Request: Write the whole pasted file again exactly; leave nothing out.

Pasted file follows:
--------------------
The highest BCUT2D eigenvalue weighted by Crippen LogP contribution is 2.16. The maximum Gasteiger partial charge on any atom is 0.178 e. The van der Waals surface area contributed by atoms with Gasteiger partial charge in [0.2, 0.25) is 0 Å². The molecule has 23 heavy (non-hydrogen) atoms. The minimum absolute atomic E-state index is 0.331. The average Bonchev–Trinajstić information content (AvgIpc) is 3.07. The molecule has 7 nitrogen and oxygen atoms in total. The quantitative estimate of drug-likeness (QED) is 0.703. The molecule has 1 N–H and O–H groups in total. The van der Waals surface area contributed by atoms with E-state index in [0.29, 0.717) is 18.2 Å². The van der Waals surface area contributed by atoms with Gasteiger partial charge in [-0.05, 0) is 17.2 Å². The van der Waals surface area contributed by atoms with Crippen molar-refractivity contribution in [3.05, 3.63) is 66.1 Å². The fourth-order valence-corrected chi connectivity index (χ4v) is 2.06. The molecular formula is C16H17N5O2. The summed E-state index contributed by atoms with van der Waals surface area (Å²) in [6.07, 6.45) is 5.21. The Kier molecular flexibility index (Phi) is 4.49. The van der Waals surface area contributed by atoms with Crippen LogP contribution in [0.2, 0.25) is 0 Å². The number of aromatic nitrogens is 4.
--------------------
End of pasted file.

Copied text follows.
The highest BCUT2D eigenvalue weighted by Crippen LogP contribution is 2.16. The maximum Gasteiger partial charge on any atom is 0.178 e. The van der Waals surface area contributed by atoms with Gasteiger partial charge in [0.2, 0.25) is 0 Å². The molecule has 23 heavy (non-hydrogen) atoms. The minimum absolute atomic E-state index is 0.331. The average Bonchev–Trinajstić information content (AvgIpc) is 3.07. The molecule has 7 nitrogen and oxygen atoms in total. The quantitative estimate of drug-likeness (QED) is 0.703. The molecule has 1 N–H and O–H groups in total. The van der Waals surface area contributed by atoms with E-state index in [0.29, 0.717) is 18.2 Å². The van der Waals surface area contributed by atoms with Gasteiger partial charge in [-0.05, 0) is 17.2 Å². The van der Waals surface area contributed by atoms with Crippen molar-refractivity contribution in [3.05, 3.63) is 66.1 Å². The fourth-order valence-corrected chi connectivity index (χ4v) is 2.06. The molecular formula is C16H17N5O2. The summed E-state index contributed by atoms with van der Waals surface area (Å²) in [6.07, 6.45) is 5.21. The Kier molecular flexibility index (Phi) is 4.49. The van der Waals surface area contributed by atoms with Crippen LogP contribution in [0.2, 0.25) is 0 Å². The number of aromatic nitrogens is 4.